At work, Ann Crosby focuses on health and fitness as the Chicago Sky strength and conditioning coach. She makes sure the WNBA players are in optimal shape so they can perform their best on the basketball court.
Ann Crosby helping to stretch a Chicago Sky player’s muscles.
At home, Crosby focuses on keeping her two daughters healthy and in the best possible shape so that they can perform their best at school and at play. She also knows that making sure kids eat nutritious food and get a good amount of exercise isn’t always easy, but she says it is doable.
To help other parents, she is sharing some of her best tips.
Preparation makes it easier to eat healthy
Meal planning can make it much easier to eat healthy with your family. “It’s harder to get sidetracked when you have exact plans. If you don’t plan, you’re more apt to overindulge and eat on a whim,” says Crosby.
She advises planning out both lunches and dinners for everyone in the family. It is easier to then make a grocery list and not succumb to impulse purchases in the store.
Crosby picks one day a week to grocery shop and then she prepares the food as soon as she returns home, including washing the fruit and cutting the vegetables so healthy options are available throughout the week ahead.
“It makes it easy for the kids to grab a clean apple rather than a bag of chips,” she says. Packing healthy lunches is also simpler when you have healthy items like carrots, celery and pepper strips already cut and ready to toss in the lunch box.
“Being intentional matters. It’s harder to get sidetracked if you know what you’re having and it’s quick to assemble. You’re much less likely to order something when it gets to be 6:30 at night,” she says.
Frozen is your friend
If your fruit is already cut and seems close to expiring, Crosby suggests tossing it in the freezer. Then you can thaw it when you’re ready to use it or just toss it in a smoothie. Smoothies are a very popular healthy snack in her house, as are frozen grapes and kefir yogurt tubes.
Another nutrition-boosting trick she uses is sneaking ground chia seeds into chocolate milkshakes. “They are high in Omega-3s and a good source of fiber. They’re also good for eyes and skin.”
Don’t make it complicated
Another way to make it more likely that you’ll cook instead of grab takeout is by keeping your meals simple. Complicated recipes and weeknights are rarely, if ever, a good match.
“Keep it simple,” says Crosby. “For dinner it’s OK to turn the oven to 350 degrees and roast chicken breasts and veggies together, or throw it all in one pan.”
Pinterest is her favorite source of simple recipes for both dinner and kids’ lunches. A zucchini chocolate chip muffin recipe she found is a big hit in her house and will be making frequent appearances in her girls’ lunches this year.
Talk about food with your kids
It helps when parents help kids understand how food works in their bodies to give them energy. “They need to be aware of what’s going into their bodies, and doing so will help kids throughout their lives,” Crosby says.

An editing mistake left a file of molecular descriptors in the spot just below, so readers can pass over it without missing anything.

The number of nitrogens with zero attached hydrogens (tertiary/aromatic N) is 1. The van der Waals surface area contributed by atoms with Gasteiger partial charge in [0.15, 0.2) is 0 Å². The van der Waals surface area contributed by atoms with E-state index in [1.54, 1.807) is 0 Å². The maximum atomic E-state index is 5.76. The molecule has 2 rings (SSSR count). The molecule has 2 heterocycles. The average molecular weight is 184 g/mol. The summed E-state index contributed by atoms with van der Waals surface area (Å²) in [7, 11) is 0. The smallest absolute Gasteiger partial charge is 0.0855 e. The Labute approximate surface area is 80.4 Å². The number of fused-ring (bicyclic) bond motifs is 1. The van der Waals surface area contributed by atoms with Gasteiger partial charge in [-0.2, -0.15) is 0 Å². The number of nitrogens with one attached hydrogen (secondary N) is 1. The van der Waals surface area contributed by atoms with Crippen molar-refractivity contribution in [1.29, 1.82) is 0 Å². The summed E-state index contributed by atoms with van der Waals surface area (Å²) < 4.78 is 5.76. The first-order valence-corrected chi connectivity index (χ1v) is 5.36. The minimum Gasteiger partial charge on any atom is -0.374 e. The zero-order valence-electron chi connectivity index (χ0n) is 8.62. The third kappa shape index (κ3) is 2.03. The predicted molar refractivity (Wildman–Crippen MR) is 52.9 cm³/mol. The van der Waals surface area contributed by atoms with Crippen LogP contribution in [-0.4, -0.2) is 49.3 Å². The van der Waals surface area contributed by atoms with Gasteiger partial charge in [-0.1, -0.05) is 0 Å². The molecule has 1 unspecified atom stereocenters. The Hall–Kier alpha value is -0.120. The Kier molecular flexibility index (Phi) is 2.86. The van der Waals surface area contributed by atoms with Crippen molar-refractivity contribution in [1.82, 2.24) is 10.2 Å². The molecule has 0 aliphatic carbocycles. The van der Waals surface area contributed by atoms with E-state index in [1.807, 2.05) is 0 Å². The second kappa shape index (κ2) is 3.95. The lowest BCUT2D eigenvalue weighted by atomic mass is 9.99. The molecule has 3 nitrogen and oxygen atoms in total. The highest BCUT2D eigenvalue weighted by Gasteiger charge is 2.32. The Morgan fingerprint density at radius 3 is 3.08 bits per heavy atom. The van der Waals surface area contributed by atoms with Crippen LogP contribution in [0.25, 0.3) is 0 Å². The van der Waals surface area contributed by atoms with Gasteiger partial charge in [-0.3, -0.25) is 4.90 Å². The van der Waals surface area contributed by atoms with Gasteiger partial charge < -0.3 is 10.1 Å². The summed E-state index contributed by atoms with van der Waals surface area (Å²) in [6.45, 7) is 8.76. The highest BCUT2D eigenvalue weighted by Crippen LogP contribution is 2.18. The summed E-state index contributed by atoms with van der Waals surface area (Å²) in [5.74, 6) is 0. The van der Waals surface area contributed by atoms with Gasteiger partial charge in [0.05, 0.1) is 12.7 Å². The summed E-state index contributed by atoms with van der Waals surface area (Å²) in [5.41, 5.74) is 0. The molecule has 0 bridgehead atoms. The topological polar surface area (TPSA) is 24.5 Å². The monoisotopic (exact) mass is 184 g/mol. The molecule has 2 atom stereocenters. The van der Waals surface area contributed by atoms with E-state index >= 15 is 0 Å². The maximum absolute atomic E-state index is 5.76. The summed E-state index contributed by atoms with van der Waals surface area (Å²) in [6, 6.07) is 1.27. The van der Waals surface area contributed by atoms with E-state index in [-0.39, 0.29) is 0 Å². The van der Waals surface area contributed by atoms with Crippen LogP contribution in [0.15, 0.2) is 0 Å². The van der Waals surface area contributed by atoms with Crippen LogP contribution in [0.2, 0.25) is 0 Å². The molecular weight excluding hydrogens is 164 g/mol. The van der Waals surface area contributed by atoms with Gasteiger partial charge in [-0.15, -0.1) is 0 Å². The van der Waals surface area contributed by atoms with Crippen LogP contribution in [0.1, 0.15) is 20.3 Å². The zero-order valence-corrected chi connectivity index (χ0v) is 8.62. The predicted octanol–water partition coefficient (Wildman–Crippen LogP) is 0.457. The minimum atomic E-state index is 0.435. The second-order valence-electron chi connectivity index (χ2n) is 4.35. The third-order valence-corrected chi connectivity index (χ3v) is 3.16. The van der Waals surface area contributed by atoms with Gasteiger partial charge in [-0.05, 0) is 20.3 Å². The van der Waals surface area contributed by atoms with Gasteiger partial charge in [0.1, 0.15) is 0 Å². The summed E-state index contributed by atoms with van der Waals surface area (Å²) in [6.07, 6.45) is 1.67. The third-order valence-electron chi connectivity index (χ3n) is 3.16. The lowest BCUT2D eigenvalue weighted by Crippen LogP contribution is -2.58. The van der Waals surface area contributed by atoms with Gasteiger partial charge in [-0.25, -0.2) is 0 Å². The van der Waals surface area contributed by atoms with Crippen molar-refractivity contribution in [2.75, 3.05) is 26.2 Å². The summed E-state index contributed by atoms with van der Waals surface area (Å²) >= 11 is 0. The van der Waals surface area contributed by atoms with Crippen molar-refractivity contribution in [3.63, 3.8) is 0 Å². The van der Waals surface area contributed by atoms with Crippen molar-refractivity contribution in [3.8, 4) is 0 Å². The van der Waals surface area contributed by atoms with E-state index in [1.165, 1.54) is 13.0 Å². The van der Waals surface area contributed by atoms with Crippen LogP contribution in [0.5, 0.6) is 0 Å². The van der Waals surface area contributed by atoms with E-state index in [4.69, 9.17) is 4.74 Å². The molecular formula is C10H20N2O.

She says she makes sure her kids see food as fuel. “I wouldn’t put sugar in the gas tank of my car, so why would I put that into my body’s gas tank?” she tells her kids.
Be a good role model
As a working mom, Crosby definitely understands that eating healthy can be far from easy for parents, but she stresses that doing so benefits not only parents but sends a powerful message to kids, too.
“If parent doesn’t eat well, a kid isn’t going to do so. It’s monkey see, monkey do,” she says.
The same is true with exercise. Crosby says, “You find time for what’s important to you. When your children see you exercise, you send them the message that how my body functions is important to me.”
“I explain to my girls that I take care of my body so I can help them take care of their bodies,” she says.
Find other good examples
“The Olympics are a huge motivator,” says Crosby. Talk with kids about how the athletes going for the gold know the importance of good nutrition and eating healthy foods to get the best performance.
Take advantage of the professional sports teams around Chicago to show kids awesome athletes in action, like players on the Chicago Sky with whom Crosby works. Watching those teams can motivate kids to play at home which is both fun and good exercise.
Work out together
Finding time to go to the gym can be difficult, which is why Crosby says she sometimes has the kids work out with her in the front yard. “We can sprint down the street, jump rope, do all kinds of exercises in the grass,” she says.
Crosby stresses the importance of using large muscle groups and is also a big fan of weight-bearing exercise, whether that comes from playing on the trampoline or setting up your own American Ninja Warrior course in the yard. “I want my kids to be able to push and pull the weight of their own body when we’re playing. It helps them have less injury in life and lessens the chance of osteoporosis,” says Crosby.
Walk to school
Walking to school can be a great way to get some exercise and enjoy some quality time together. “Our kids understand that the rules are different in each house and while we see people in our neighborhood who drive to school every day, we tell our kids that doing so is not an option for us,” says Crosby.